You glide past the front desk of a high-end hotel, room number in hand. No one stops you. You belong here. The interiors are sharp and gleaming, the carpets plush. You emerge from the elevator and bolt straight to your room. You press the face of your Apple Watch against the lock. The door opens. Your soundtrack is playing. Your favorite scent wafts through the air.
This is the life Starwood Hotels & Resorts, parent company of the swanky Aloft, Element, and W Hotel chains, wants you to live, if you’re a member of its Starwood Preferred Guest rewards program. And while the Apple Watch isn’t here yet, you can almost touch the future with SPG’s new keyless card, which turns your iPhone and select Android phones into keys with just an app.
I demoed SPG Keyless at the W New York in downtown Manhattan on Wednesday. Your phone’s Bluetooth activates the Bluetooth lock to open the door, which works as promised. It’s a seamless process, and super-fast, as long as you make sure your phone is pressed flush against the lock. But the process starts long before you actually enter your room, which is one of the most interesting facets of SPG’s app.
How it works
When you open the app on devices running iOS 8, a keyless registration option appears as a brand new tile. SPG reps call that registration the first layer of security. Your app can’t be used to unlock any doors unless you opt in. More than 15,000 SPG members have signed up in the last 48 hours—and the keyless option didn’t even go live until Wednesday. Because the keyless registration is device-specific, Starwood considers its new technology super-secure. You have to be a member of the SPG loyalty program to take advantage of the option.
When you book a hotel room through SPG, the app will tell you if the keyless room option is available. The day before your trip, check in for your stay on the app, confirm your reservation and payment method, and get ready to bypass the front desk. SPG will send you push notifications about room upgrades or other perks, and let you know when your room is ready. With your room number already at your fingertips, all you have to do is take your bags to the door and use your phone to unlock it. If you lose your device, just alert the hotel—access to your room will be deactivated within seconds. You’ll have to use a regular key card, but at least no one else will be able to enter.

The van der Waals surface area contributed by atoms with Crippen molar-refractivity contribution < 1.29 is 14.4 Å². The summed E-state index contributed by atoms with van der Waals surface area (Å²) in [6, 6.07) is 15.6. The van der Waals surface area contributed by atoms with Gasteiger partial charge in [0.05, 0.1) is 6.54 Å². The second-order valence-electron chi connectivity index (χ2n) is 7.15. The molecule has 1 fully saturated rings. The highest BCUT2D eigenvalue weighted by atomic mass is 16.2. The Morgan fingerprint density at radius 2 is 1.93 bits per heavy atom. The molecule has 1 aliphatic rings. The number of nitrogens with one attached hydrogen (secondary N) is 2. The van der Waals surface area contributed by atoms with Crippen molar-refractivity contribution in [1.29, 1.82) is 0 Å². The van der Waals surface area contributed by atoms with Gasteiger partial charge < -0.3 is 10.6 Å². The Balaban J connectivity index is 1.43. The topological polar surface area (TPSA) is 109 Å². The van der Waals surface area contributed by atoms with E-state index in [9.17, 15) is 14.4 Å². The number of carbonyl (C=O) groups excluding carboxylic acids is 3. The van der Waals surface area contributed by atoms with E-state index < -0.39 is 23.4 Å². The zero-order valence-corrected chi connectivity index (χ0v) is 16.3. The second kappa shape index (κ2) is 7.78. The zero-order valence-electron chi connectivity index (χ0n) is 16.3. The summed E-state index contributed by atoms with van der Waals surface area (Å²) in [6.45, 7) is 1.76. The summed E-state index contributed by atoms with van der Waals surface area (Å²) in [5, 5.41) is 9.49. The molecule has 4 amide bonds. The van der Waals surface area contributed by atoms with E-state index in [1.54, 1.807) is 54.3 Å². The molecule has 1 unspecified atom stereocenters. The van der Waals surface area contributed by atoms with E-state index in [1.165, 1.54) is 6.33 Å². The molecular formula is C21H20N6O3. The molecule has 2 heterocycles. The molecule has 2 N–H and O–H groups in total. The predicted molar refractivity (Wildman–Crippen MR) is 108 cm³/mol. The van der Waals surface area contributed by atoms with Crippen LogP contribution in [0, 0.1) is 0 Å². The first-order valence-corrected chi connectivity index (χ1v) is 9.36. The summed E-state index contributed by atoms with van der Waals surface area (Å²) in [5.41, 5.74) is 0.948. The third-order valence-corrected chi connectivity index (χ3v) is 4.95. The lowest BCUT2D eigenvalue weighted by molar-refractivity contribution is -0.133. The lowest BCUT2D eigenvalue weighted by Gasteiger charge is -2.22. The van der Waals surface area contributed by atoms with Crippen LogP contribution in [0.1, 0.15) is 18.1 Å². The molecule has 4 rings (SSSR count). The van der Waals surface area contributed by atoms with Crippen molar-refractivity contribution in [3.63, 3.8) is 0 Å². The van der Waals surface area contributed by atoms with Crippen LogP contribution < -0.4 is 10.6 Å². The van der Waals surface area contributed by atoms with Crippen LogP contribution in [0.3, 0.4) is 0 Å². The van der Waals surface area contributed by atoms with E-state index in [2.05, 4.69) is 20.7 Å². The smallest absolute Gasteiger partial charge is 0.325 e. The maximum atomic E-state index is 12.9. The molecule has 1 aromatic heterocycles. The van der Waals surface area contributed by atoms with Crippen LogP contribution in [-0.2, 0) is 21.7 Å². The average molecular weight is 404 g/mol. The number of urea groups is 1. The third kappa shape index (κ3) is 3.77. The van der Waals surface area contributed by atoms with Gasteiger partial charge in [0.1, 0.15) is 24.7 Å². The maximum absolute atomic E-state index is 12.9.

The app was in testing for six months at the Aloft hotels in Cupertino and Harlem, and the W New York in downtown Manhattan has been using it for the last month. SPG is also planning to place iBeacons, Apple’s low-energy Bluetooth sensors, around hotel lobbies so employees will automatically know who you are when you approach. Those beacons are being tested at 30 hotels.
SPG is all about personalization: The chain wants to know its regulars’ preferences and cater to them accordingly. If you tell the app you don’t want a connecting door because it’s creepy, SPG knows not to put you in a room with a connecting door. Starwood has a database of incredibly detailed information on all of its rooms in every hotel. The company built a custom iOS app for its employees to take notes on every room to build that database, which now contains 12 million pieces of information.
The company has been experimenting with new technologies for years, from RFID key cards to a Google Glass app, all designed to appeal to SPG’s core customers. Consider Starwood the opposite of Airbnb: With SPG, you’re getting the kind of experience informed by years of staying at the same hotels. You’re not picking up your room key at a convenience store downstairs.
SPG Senior Vice President Chris Holdren calls the SPG app the “remote control” for your hotel stay. With it, your phone can activate the elevator, let you into the hotel gym, and be your passport to every Starwood property—eventually. For now, SPG Keyless is an option at 10 properties around the globe. The company plans to roll out keyless entry to 150 hotels (that’s 30,000 doors with upgraded locks) by early next year.
This story, "Forgot your hotel room key? Use your iPhone instead" was originally published by Macworld.